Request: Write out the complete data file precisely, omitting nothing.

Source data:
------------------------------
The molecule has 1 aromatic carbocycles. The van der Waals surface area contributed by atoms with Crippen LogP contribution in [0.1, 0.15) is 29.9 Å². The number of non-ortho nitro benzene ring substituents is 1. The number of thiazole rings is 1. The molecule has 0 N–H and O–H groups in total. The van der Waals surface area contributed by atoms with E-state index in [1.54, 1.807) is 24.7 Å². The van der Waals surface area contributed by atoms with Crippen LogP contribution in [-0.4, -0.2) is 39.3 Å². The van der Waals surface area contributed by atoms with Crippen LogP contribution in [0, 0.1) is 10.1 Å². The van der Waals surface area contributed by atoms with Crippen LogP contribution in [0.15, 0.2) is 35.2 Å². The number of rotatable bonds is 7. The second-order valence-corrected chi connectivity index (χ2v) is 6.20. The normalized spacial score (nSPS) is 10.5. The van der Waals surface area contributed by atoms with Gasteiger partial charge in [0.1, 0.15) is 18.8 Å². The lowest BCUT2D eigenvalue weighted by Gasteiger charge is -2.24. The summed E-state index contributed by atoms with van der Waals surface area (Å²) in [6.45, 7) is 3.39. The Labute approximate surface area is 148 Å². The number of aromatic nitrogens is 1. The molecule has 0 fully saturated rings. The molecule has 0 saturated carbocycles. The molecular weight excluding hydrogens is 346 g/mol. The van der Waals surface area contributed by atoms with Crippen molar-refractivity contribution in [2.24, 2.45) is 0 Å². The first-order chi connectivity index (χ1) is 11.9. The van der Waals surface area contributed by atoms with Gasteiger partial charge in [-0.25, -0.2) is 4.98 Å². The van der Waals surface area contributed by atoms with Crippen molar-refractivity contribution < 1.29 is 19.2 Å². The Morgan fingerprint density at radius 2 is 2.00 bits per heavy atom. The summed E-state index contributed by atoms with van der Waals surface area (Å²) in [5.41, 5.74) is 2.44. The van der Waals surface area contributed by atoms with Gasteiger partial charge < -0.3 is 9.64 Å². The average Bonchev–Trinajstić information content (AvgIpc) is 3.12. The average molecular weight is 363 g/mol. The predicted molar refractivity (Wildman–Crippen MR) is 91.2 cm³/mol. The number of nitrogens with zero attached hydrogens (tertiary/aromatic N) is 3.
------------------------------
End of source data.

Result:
The molecule has 1 aromatic carbocycles. The van der Waals surface area contributed by atoms with Crippen LogP contribution in [0.1, 0.15) is 29.9 Å². The number of non-ortho nitro benzene ring substituents is 1. The number of thiazole rings is 1. The molecule has 0 N–H and O–H groups in total. The van der Waals surface area contributed by atoms with E-state index in [1.54, 1.807) is 24.7 Å². The van der Waals surface area contributed by atoms with Crippen LogP contribution in [-0.4, -0.2) is 39.3 Å². The van der Waals surface area contributed by atoms with Crippen LogP contribution in [0, 0.1) is 10.1 Å². The van der Waals surface area contributed by atoms with Crippen LogP contribution in [0.15, 0.2) is 35.2 Å². The number of rotatable bonds is 7. The second-order valence-corrected chi connectivity index (χ2v) is 6.20. The normalized spacial score (nSPS) is 10.5. The van der Waals surface area contributed by atoms with Gasteiger partial charge in [0.1, 0.15) is 18.8 Å². The lowest BCUT2D eigenvalue weighted by Gasteiger charge is -2.24. The summed E-state index contributed by atoms with van der Waals surface area (Å²) in [6.45, 7) is 3.39. The Labute approximate surface area is 148 Å². The number of aromatic nitrogens is 1. The molecule has 0 fully saturated rings. The molecule has 0 saturated carbocycles. The molecular weight excluding hydrogens is 346 g/mol. The van der Waals surface area contributed by atoms with Crippen molar-refractivity contribution in [2.24, 2.45) is 0 Å². The first-order chi connectivity index (χ1) is 11.9. The van der Waals surface area contributed by atoms with Gasteiger partial charge in [-0.25, -0.2) is 4.98 Å². The van der Waals surface area contributed by atoms with Crippen molar-refractivity contribution < 1.29 is 19.2 Å². The Morgan fingerprint density at radius 2 is 2.00 bits per heavy atom. The summed E-state index contributed by atoms with van der Waals surface area (Å²) in [5.41, 5.74) is 2.44. The van der Waals surface area contributed by atoms with Gasteiger partial charge < -0.3 is 9.64 Å². The average Bonchev–Trinajstić information content (AvgIpc) is 3.12. The average molecular weight is 363 g/mol. The predicted molar refractivity (Wildman–Crippen MR) is 91.2 cm³/mol. The number of nitrogens with zero attached hydrogens (tertiary/aromatic N) is 3.